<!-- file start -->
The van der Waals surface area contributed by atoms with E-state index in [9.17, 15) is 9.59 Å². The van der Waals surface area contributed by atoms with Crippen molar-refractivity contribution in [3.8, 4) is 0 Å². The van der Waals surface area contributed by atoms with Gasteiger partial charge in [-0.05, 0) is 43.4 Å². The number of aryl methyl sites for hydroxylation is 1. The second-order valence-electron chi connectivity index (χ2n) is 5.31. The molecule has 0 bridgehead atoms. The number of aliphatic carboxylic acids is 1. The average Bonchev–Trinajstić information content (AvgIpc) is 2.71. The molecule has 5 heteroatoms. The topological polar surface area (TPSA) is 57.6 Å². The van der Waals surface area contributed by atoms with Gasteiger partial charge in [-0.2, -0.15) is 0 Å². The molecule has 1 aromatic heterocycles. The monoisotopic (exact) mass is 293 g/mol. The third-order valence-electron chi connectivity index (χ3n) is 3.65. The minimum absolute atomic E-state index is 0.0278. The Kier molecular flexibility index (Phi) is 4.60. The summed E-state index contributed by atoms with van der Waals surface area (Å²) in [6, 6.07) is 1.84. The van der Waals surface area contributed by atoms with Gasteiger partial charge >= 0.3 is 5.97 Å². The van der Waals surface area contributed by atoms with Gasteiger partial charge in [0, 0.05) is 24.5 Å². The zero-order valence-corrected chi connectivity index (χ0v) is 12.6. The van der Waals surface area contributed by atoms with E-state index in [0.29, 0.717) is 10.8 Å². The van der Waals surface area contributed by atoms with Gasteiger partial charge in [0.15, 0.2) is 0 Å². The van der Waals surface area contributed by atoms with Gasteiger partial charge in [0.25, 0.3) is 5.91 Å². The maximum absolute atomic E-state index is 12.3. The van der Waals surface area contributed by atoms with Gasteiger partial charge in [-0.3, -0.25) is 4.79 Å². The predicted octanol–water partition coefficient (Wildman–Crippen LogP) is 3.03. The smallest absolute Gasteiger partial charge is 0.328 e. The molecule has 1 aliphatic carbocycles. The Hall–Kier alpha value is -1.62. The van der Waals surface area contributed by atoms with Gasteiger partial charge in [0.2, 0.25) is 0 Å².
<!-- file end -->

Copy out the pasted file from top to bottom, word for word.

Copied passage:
The van der Waals surface area contributed by atoms with E-state index in [9.17, 15) is 9.59 Å². The van der Waals surface area contributed by atoms with Crippen molar-refractivity contribution in [3.8, 4) is 0 Å². The van der Waals surface area contributed by atoms with Gasteiger partial charge in [-0.05, 0) is 43.4 Å². The number of aryl methyl sites for hydroxylation is 1. The second-order valence-electron chi connectivity index (χ2n) is 5.31. The molecule has 0 bridgehead atoms. The number of aliphatic carboxylic acids is 1. The average Bonchev–Trinajstić information content (AvgIpc) is 2.71. The molecule has 5 heteroatoms. The topological polar surface area (TPSA) is 57.6 Å². The van der Waals surface area contributed by atoms with Gasteiger partial charge in [-0.2, -0.15) is 0 Å². The molecule has 1 aromatic heterocycles. The monoisotopic (exact) mass is 293 g/mol. The third-order valence-electron chi connectivity index (χ3n) is 3.65. The minimum absolute atomic E-state index is 0.0278. The Kier molecular flexibility index (Phi) is 4.60. The summed E-state index contributed by atoms with van der Waals surface area (Å²) in [6, 6.07) is 1.84. The van der Waals surface area contributed by atoms with Gasteiger partial charge >= 0.3 is 5.97 Å². The van der Waals surface area contributed by atoms with Gasteiger partial charge in [0, 0.05) is 24.5 Å². The zero-order valence-corrected chi connectivity index (χ0v) is 12.6. The van der Waals surface area contributed by atoms with E-state index in [0.29, 0.717) is 10.8 Å². The van der Waals surface area contributed by atoms with Gasteiger partial charge in [0.15, 0.2) is 0 Å². The van der Waals surface area contributed by atoms with Gasteiger partial charge in [0.25, 0.3) is 5.91 Å². The maximum absolute atomic E-state index is 12.3. The van der Waals surface area contributed by atoms with Gasteiger partial charge in [-0.3, -0.25) is 4.79 Å². The predicted octanol–water partition coefficient (Wildman–Crippen LogP) is 3.03. The smallest absolute Gasteiger partial charge is 0.328 e. The molecule has 1 aliphatic carbocycles. The Hall–Kier alpha value is -1.62. The van der Waals surface area contributed by atoms with Gasteiger partial charge in [0.2, 0.25) is 0 Å².